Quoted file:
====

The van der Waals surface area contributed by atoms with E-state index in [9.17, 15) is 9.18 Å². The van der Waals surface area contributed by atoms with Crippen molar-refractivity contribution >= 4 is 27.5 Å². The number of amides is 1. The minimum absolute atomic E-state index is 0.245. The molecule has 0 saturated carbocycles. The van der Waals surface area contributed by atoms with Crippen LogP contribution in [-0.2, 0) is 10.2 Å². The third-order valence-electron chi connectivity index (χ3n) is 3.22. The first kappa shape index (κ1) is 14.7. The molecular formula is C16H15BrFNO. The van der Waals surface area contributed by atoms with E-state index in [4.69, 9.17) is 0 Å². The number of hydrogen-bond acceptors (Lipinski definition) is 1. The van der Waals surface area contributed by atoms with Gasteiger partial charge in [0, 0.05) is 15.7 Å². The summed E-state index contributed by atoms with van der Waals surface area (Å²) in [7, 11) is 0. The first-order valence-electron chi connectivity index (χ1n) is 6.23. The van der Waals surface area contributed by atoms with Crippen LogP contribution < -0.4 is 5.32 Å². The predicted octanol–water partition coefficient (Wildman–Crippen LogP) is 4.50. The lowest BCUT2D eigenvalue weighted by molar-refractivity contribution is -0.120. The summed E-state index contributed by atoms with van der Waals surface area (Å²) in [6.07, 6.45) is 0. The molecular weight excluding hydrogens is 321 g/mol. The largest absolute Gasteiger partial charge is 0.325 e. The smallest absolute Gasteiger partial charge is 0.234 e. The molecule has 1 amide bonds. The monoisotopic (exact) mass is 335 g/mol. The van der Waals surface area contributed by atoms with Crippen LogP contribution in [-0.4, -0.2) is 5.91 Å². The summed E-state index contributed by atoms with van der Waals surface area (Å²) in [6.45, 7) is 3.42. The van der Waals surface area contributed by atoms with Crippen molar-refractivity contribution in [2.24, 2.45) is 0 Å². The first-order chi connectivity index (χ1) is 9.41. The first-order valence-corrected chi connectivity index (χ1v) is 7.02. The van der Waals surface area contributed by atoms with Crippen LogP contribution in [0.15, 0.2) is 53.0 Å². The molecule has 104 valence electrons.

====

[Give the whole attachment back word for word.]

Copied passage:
The van der Waals surface area contributed by atoms with E-state index in [9.17, 15) is 9.18 Å². The van der Waals surface area contributed by atoms with Crippen molar-refractivity contribution >= 4 is 27.5 Å². The number of amides is 1. The minimum absolute atomic E-state index is 0.245. The molecule has 0 saturated carbocycles. The van der Waals surface area contributed by atoms with Crippen LogP contribution in [-0.2, 0) is 10.2 Å². The third-order valence-electron chi connectivity index (χ3n) is 3.22. The first kappa shape index (κ1) is 14.7. The molecular formula is C16H15BrFNO. The van der Waals surface area contributed by atoms with E-state index in [4.69, 9.17) is 0 Å². The number of hydrogen-bond acceptors (Lipinski definition) is 1. The van der Waals surface area contributed by atoms with Gasteiger partial charge in [0, 0.05) is 15.7 Å². The summed E-state index contributed by atoms with van der Waals surface area (Å²) in [7, 11) is 0. The first-order valence-electron chi connectivity index (χ1n) is 6.23. The van der Waals surface area contributed by atoms with Crippen LogP contribution < -0.4 is 5.32 Å². The predicted octanol–water partition coefficient (Wildman–Crippen LogP) is 4.50. The lowest BCUT2D eigenvalue weighted by molar-refractivity contribution is -0.120. The summed E-state index contributed by atoms with van der Waals surface area (Å²) in [6.07, 6.45) is 0. The molecular weight excluding hydrogens is 321 g/mol. The largest absolute Gasteiger partial charge is 0.325 e. The smallest absolute Gasteiger partial charge is 0.234 e. The molecule has 1 amide bonds. The monoisotopic (exact) mass is 335 g/mol. The van der Waals surface area contributed by atoms with Crippen LogP contribution in [-0.4, -0.2) is 5.91 Å². The summed E-state index contributed by atoms with van der Waals surface area (Å²) in [6.45, 7) is 3.42. The van der Waals surface area contributed by atoms with Crippen molar-refractivity contribution in [2.24, 2.45) is 0 Å². The first-order chi connectivity index (χ1) is 9.41. The first-order valence-corrected chi connectivity index (χ1v) is 7.02. The van der Waals surface area contributed by atoms with Crippen LogP contribution in [0.15, 0.2) is 53.0 Å². The molecule has 104 valence electrons.